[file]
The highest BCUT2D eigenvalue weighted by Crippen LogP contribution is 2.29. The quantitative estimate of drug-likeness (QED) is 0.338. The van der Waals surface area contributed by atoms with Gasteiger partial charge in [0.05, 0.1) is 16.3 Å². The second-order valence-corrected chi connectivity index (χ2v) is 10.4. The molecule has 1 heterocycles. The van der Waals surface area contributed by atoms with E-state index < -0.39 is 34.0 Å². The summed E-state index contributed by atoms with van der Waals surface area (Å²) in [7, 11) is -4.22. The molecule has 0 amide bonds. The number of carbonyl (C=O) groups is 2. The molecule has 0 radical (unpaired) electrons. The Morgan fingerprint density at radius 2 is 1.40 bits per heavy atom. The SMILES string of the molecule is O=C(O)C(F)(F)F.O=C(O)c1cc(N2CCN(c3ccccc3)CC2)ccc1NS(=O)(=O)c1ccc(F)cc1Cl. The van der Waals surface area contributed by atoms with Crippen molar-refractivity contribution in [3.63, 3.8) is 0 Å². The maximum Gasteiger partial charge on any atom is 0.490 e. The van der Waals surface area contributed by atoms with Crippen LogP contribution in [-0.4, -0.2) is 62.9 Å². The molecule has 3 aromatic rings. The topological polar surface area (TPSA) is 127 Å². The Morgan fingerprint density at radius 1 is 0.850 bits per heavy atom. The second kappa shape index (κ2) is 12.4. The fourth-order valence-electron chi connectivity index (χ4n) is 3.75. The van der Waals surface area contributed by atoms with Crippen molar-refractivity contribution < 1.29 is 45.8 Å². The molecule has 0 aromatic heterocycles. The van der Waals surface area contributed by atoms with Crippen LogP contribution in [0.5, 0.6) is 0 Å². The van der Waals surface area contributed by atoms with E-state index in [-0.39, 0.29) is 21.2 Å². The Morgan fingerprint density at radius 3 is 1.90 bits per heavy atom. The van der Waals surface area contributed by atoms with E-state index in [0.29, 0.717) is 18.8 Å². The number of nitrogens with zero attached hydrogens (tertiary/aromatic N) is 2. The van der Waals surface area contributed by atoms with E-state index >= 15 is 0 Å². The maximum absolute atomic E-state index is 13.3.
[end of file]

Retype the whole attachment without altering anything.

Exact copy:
The highest BCUT2D eigenvalue weighted by Crippen LogP contribution is 2.29. The quantitative estimate of drug-likeness (QED) is 0.338. The van der Waals surface area contributed by atoms with Gasteiger partial charge in [0.05, 0.1) is 16.3 Å². The second-order valence-corrected chi connectivity index (χ2v) is 10.4. The molecule has 1 heterocycles. The van der Waals surface area contributed by atoms with E-state index < -0.39 is 34.0 Å². The summed E-state index contributed by atoms with van der Waals surface area (Å²) in [7, 11) is -4.22. The molecule has 0 amide bonds. The number of carbonyl (C=O) groups is 2. The molecule has 0 radical (unpaired) electrons. The Morgan fingerprint density at radius 2 is 1.40 bits per heavy atom. The SMILES string of the molecule is O=C(O)C(F)(F)F.O=C(O)c1cc(N2CCN(c3ccccc3)CC2)ccc1NS(=O)(=O)c1ccc(F)cc1Cl. The van der Waals surface area contributed by atoms with Crippen molar-refractivity contribution in [3.63, 3.8) is 0 Å². The maximum Gasteiger partial charge on any atom is 0.490 e. The van der Waals surface area contributed by atoms with Crippen LogP contribution in [-0.4, -0.2) is 62.9 Å². The molecule has 3 aromatic rings. The topological polar surface area (TPSA) is 127 Å². The Morgan fingerprint density at radius 1 is 0.850 bits per heavy atom. The second kappa shape index (κ2) is 12.4. The fourth-order valence-electron chi connectivity index (χ4n) is 3.75. The van der Waals surface area contributed by atoms with Crippen molar-refractivity contribution < 1.29 is 45.8 Å². The molecule has 0 aromatic heterocycles. The van der Waals surface area contributed by atoms with Crippen LogP contribution in [0.5, 0.6) is 0 Å². The van der Waals surface area contributed by atoms with E-state index in [-0.39, 0.29) is 21.2 Å². The Morgan fingerprint density at radius 3 is 1.90 bits per heavy atom. The van der Waals surface area contributed by atoms with E-state index in [0.29, 0.717) is 18.8 Å². The number of nitrogens with zero attached hydrogens (tertiary/aromatic N) is 2. The van der Waals surface area contributed by atoms with E-state index >= 15 is 0 Å². The maximum absolute atomic E-state index is 13.3.